- The Washington Times - Sunday, January 7, 2007

The majority of American teenagers use social-networking Web sites, but most limit access of their profiles to their friends, a new study shows.

Fifty-five percent of teens between the ages of 12 and 17 say they use social-networking Web sites, according to the report released today by the Pew Internet & American Life Project, which conducted phone interviews with 935 teens.

The use of social-networking sites — defined by the study as “an online place where a user can create a profile and build a personal network that connects him or her to other users” — has ballooned in recent years, giving rise to concerns that posting photographs and personal information online makes underage users attractive targets for Internet predators.

More than half of teens who visit social-networking hubs have created an online personal profile. Of those, 66 percent say their profile is not open to all Internet users.

“There is a widespread notion that every American teenager is using social networks, and that they’re plastering personal information over their profiles for anyone and everyone to read,” said Amanda Lenhart, who co-wrote the study with Mary Madden. “These findings add nuance to that story — not every teenager is using a social-networking Web site, and of those that do, more than half of them have in some way restricted access to their profile.”

The overwhelming majority of social-networking teens — 91 percent — rely on the sites to keep in touch with friends they see often, while 82 percent use them to stay connected with friends they see less frequently. Forty-nine percent say they use the sites to make new friends.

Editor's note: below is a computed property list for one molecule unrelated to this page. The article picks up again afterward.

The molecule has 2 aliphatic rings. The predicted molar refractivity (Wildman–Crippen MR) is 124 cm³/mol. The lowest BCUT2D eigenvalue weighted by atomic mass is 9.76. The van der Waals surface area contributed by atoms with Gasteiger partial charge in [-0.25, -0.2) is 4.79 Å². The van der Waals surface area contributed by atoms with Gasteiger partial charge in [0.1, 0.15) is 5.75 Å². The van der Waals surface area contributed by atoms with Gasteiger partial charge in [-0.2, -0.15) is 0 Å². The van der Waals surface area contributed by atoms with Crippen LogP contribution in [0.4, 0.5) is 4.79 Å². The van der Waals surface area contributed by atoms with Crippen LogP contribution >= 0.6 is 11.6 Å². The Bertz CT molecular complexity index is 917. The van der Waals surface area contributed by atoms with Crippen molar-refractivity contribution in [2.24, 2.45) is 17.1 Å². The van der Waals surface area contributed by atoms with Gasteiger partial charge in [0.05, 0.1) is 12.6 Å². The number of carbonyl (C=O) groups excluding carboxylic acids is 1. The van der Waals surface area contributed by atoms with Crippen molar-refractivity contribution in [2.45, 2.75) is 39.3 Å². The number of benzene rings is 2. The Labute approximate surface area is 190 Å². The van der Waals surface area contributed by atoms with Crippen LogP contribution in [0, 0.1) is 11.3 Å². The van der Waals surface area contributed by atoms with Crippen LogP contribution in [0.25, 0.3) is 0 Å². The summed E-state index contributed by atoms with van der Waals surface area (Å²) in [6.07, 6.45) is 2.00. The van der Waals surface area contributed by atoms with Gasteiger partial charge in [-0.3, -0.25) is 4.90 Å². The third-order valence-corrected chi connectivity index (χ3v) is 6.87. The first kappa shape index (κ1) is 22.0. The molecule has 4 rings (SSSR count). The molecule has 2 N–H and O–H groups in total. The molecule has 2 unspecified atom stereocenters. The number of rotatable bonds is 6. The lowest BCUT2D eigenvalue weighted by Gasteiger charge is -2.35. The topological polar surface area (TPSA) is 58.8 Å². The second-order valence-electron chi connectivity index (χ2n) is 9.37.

Additional motives vary significantly by the sex of the user. Older boys ages 15 to 17 are more than twice as likely as older girls to use social-networking sites to flirt with someone — 29 percent of boys, compared with 13 percent of girls, the study found.

Teens told study authors that profiles on social-networking sites are more appealing when updated frequently. Forty-eight percent visit sites once or several times a day; 32 percent visit the sites one or more times a week; and 20 percent do so every few weeks or less often.

MySpace.com is the most popular social-networking site, with 85 percent of teens saying they use it most often. Facebook comes in second place at 7 percent.

MySpace in particular has been a source of worry for parents, schools and law enforcement, because it is open to everyone and gives users free rein in creating their profile and network. Until September, Facebook was open only to users affiliated with a high school, college or employer. Both sites invite users to share pictures and personal information.

Despite parents’ fears, a separate, recent analysis of nearly 1,500 teenagers’ MySpace profiles concluded that most were using the site responsibly. Ninety percent did not use their full names, and 40 percent keep their profiles closed to everyone but their friends, according to the unpublished study conducted by Sameer Hinduja of Florida Atlantic University and Justin Patchin of the University of Wisconsin-Eau Claire.

Both MySpace and Facebook include pages with safety tips, warning users to be cautious about revealing personal information and to be wary of other users they don’t know. Still, the MySpace study included a worrisome finding: Five percent of users with public profiles have pictures of themselves in bathing suits or underwear posted on their pages.

Such photos are problematic because they are capable of harming one’s reputation or, worse, attracting a potential online predator, according to Larry Magid, co-author of “MySpace Unraveled: A Parent’s Guide to Teen Social Networking.”

But the benefits of social networking outweigh potential problems, Mr. Magid said.

“The combination of social networking and instant messaging is going to help cement lifelong relationships” in addition to promoting self-expression, he said.

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